I suspect some of this success was coincident with the emergence of Sensors Magazine which did, and still does, have close ties to Roger and Janusz. Roger Grace, now with Grace Consulting offers his services in this industry. Roger deserves much of the credit for the success and notoriety Novasensors received. Janusz was Sensors magazine’s Life Time Achievement recipient a couple years ago thanks to Rogers work on his behalf. Nova did some original work. The fusion bonding work to allow very small structures was unique to Nova but for the most part what was done was duplication or evolution of previous work.

Nova consumed more money than any previous sensor company and provided the lowest return to the investors of any prior investment. The trio that started the company did not share a similar fate. Nova was acquired by Lucas after Sensym turned down an offer from Lucas to purchase Sensym. The acquisition of Sensym set a nice market price for sensor companies when Nova was acquired. Novasensors was merged with another Lucas sensor business, Schaevitz and are part of the Lucas Control Systems Products Group. It appears likely that the Novasensors name will disappear altogether in lieu of Lucas or the business will be divested.

Only in recent years has the business become marginally profitable. The original founding trio are no longer active at Lucas. Peterson is active at Stanford University in MEMS development, Mallon is president and CEO of Measurements Specialties Inc. Janusz is now active with Maxim Integrated Circuits. Some good blood pressure and accelerometer capability is resident in the company. They were also recently awarded a significant contract for silicon valve development. Lucas was acquired recently by Varity and is part of an overall business review to determine hich companies are in businesses they wish to continue to support. Maxim Integrated Circuits 18 sensor history Maxim’s involvement is too new to have much to comment about, it was announced in January, 1997. It is to be managed by Janusz Bryzek, employ Steve (Saeed) Nasiri and have the funding and support of Maxim. An effort to include MCA Technologies also appears likely. The sensor business, excluding ASIC’s used by sensors, has been dropped by Maxim. Janusz and Steve have started another company to specialize in MEMS products for fiber optic switching applications, Transparent Optical Inc.

Microflow Analytical Founded by Curtis Ray. The company was acquire a couple years ago by a medical company in Texas. They have developed some interesting valve technology using titanium-nickel (TiNi) thin films. They continue mainly as a research and development operation with no significant manufacturing capability. Microscape A company just getting started, although they have been active for a couple years. Their capability is more technology oriented, and in particular new surface micromachining technology oriented.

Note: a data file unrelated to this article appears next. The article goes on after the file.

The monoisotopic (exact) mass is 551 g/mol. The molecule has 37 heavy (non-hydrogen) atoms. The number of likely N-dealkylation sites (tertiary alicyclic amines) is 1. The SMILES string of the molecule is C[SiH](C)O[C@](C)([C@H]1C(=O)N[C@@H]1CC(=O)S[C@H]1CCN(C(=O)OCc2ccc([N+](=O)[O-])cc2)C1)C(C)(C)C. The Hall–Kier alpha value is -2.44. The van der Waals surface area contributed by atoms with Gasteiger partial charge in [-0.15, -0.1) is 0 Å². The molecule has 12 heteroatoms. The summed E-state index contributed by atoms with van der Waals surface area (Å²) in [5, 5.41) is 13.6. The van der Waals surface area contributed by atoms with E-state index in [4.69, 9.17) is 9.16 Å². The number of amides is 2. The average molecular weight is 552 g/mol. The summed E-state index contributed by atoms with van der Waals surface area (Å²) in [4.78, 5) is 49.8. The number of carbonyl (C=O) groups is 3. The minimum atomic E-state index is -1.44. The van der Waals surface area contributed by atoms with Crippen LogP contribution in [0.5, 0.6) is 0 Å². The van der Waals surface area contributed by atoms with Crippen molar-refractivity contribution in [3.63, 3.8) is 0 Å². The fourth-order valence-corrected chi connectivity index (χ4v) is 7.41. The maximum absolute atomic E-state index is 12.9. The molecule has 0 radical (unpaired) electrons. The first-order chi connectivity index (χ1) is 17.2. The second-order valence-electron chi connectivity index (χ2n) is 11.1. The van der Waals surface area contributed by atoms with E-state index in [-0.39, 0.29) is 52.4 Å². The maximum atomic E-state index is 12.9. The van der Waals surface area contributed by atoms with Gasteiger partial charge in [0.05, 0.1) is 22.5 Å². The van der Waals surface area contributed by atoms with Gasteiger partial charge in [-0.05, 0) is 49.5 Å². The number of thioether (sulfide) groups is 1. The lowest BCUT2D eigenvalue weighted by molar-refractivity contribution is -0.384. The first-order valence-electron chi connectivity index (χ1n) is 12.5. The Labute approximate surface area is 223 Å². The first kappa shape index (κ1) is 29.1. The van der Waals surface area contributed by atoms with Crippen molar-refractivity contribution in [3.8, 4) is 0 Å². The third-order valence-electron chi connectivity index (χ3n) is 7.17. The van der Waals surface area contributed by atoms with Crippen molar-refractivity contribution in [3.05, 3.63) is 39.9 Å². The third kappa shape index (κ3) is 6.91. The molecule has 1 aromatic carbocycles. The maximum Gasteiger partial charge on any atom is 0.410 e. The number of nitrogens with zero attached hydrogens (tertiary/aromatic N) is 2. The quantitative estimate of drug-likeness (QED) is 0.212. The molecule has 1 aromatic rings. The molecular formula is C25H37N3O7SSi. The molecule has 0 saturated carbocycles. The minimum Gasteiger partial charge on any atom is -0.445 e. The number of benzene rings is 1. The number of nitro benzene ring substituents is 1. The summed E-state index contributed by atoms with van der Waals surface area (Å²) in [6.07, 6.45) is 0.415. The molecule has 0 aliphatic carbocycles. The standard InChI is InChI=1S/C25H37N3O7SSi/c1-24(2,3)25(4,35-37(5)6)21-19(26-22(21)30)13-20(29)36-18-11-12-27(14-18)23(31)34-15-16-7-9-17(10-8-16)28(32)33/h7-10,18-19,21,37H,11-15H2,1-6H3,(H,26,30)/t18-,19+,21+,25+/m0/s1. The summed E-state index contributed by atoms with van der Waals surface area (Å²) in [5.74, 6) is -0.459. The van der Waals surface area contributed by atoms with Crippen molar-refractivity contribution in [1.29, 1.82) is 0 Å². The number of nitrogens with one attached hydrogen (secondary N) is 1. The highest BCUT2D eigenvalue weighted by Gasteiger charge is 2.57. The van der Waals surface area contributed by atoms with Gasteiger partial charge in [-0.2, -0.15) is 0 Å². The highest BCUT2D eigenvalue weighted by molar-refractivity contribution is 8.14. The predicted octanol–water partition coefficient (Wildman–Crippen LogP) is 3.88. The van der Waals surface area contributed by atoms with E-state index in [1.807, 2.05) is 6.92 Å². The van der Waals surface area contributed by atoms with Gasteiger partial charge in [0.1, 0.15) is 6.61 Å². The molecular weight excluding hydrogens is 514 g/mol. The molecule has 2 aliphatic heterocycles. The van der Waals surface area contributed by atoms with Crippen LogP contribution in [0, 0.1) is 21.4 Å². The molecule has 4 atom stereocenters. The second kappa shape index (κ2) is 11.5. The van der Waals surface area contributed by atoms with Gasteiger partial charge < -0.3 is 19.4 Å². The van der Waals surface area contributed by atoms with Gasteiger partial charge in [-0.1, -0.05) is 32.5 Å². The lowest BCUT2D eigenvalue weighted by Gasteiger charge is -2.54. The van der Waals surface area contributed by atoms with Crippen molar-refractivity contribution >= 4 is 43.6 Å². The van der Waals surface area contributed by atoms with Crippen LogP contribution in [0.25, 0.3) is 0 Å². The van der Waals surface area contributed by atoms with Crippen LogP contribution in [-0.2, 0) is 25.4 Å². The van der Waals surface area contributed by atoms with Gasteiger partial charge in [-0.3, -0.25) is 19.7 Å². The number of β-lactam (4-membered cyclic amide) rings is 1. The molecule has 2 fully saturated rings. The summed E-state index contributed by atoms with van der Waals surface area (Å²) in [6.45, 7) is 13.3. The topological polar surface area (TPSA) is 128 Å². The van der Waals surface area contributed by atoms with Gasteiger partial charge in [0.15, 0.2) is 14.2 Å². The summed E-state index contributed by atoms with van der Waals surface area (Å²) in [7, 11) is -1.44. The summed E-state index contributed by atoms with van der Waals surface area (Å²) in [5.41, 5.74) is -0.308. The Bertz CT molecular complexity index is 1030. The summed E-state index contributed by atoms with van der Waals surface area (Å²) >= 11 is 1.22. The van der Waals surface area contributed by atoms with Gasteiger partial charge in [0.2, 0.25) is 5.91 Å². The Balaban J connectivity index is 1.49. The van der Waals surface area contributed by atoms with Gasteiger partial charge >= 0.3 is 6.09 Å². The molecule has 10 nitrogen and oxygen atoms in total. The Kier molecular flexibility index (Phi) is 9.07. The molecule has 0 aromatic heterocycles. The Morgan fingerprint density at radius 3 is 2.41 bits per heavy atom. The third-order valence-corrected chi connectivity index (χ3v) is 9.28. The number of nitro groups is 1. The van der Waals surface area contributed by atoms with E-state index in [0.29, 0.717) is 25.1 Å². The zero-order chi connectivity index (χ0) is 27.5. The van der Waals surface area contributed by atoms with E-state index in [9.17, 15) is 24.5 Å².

They employ several scientist type persons with prior university and sensor development sensor experience. Microsensor Technology Inc Originally started by some Stanford students who have departed many years ago. The company has a small silicon micromachining operation and supports their own requirements for their gas chromatography instruments. They have very good technology to support this application. This company has a huge potential for growth with the proper technical support. The business is managed and partially owned by Bill Higdon, a very dynamic individual.

Sensym Today Sensym operates successfully in the BTR environment. The company owes much of their continued success to their marketing relationship with Sensortechnics, GmbH. The company has an excellent fab facility but lacks any technical expertise to do anything but maintain existing products. The company will continue to be a cash cow for BTR. Sentir, subsidiary of Merit Medical A business started and funded by Manny Fernandez and Fred Lampoplis. Manny was founder and principal of IC Transducer and worked for Don Lynam at both Foxboro ICT and IC Sensors.

Manny has developed a nice, little, diffused semiconductor piezoresistive manufacturing operation ca- 19 all sensors pable of supporting small volumes for medical applications. Their devices are used by Merit Medical for blood pressure, angioplasty pressure and intrauterine pressure measurement. Gene Burke, an industry veteran of some thirty years in various capacities, is currently Sentir’s marketing manager and maintains close ties to Art Zias. 20 sensor history Other US Silicon MEMS Companies Analog Devices Analog was the first company to introduce a semiconductor accelerometer suitable for automotive air bag applications.

This was based upon surface micromachining in silicon and developed in conjunction with MIT. They have looked at other sensors. Like most analog semiconductor manufactures including National Semiconductor, Linear Technology, Maxim and Telcom Semiconductor they offer silicon temperature sensors based upon the band gap effect in silicon developed by Bob Dobkin, who is well known in the industry for his work on band gap references. Data Instruments Acton, Mass While this was written primarily for an audience familiar with Data Instruments there may be some readers not familiar with the company.